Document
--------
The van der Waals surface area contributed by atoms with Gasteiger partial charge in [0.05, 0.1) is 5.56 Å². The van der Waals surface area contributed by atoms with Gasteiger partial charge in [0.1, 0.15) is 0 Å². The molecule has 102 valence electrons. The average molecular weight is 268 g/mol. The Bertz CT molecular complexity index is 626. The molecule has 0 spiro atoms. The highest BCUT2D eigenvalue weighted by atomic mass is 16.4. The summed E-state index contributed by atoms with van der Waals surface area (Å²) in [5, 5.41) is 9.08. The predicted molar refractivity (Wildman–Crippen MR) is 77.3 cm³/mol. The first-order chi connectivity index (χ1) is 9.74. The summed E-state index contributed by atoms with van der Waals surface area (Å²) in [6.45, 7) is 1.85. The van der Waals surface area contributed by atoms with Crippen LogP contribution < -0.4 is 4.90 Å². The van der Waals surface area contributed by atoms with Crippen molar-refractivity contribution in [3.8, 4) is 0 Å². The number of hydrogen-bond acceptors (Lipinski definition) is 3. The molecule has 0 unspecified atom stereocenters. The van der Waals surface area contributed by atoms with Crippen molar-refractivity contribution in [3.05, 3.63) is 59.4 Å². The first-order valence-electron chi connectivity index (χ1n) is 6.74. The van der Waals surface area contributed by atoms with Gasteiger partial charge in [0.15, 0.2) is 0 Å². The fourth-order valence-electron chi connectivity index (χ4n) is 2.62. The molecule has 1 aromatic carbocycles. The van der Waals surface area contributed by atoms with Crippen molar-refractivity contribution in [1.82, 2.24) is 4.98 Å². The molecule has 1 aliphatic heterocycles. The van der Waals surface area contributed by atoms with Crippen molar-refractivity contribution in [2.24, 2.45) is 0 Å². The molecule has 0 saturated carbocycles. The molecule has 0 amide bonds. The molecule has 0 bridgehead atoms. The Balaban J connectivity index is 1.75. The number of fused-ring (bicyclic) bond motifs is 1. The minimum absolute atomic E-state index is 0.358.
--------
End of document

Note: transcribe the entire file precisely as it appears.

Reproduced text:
The van der Waals surface area contributed by atoms with Gasteiger partial charge in [0.05, 0.1) is 5.56 Å². The van der Waals surface area contributed by atoms with Gasteiger partial charge in [0.1, 0.15) is 0 Å². The molecule has 102 valence electrons. The average molecular weight is 268 g/mol. The Bertz CT molecular complexity index is 626. The molecule has 0 spiro atoms. The highest BCUT2D eigenvalue weighted by atomic mass is 16.4. The summed E-state index contributed by atoms with van der Waals surface area (Å²) in [5, 5.41) is 9.08. The predicted molar refractivity (Wildman–Crippen MR) is 77.3 cm³/mol. The first-order chi connectivity index (χ1) is 9.74. The summed E-state index contributed by atoms with van der Waals surface area (Å²) in [6.45, 7) is 1.85. The van der Waals surface area contributed by atoms with Crippen LogP contribution < -0.4 is 4.90 Å². The van der Waals surface area contributed by atoms with Crippen molar-refractivity contribution in [3.8, 4) is 0 Å². The number of hydrogen-bond acceptors (Lipinski definition) is 3. The molecule has 0 unspecified atom stereocenters. The van der Waals surface area contributed by atoms with Crippen molar-refractivity contribution in [3.05, 3.63) is 59.4 Å². The first-order valence-electron chi connectivity index (χ1n) is 6.74. The van der Waals surface area contributed by atoms with Gasteiger partial charge in [0.15, 0.2) is 0 Å². The fourth-order valence-electron chi connectivity index (χ4n) is 2.62. The molecule has 1 aromatic carbocycles. The van der Waals surface area contributed by atoms with Crippen molar-refractivity contribution in [1.82, 2.24) is 4.98 Å². The molecule has 1 aliphatic heterocycles. The van der Waals surface area contributed by atoms with Crippen molar-refractivity contribution in [2.24, 2.45) is 0 Å². The molecule has 0 saturated carbocycles. The molecule has 0 amide bonds. The molecule has 0 bridgehead atoms. The Balaban J connectivity index is 1.75. The number of fused-ring (bicyclic) bond motifs is 1. The minimum absolute atomic E-state index is 0.358.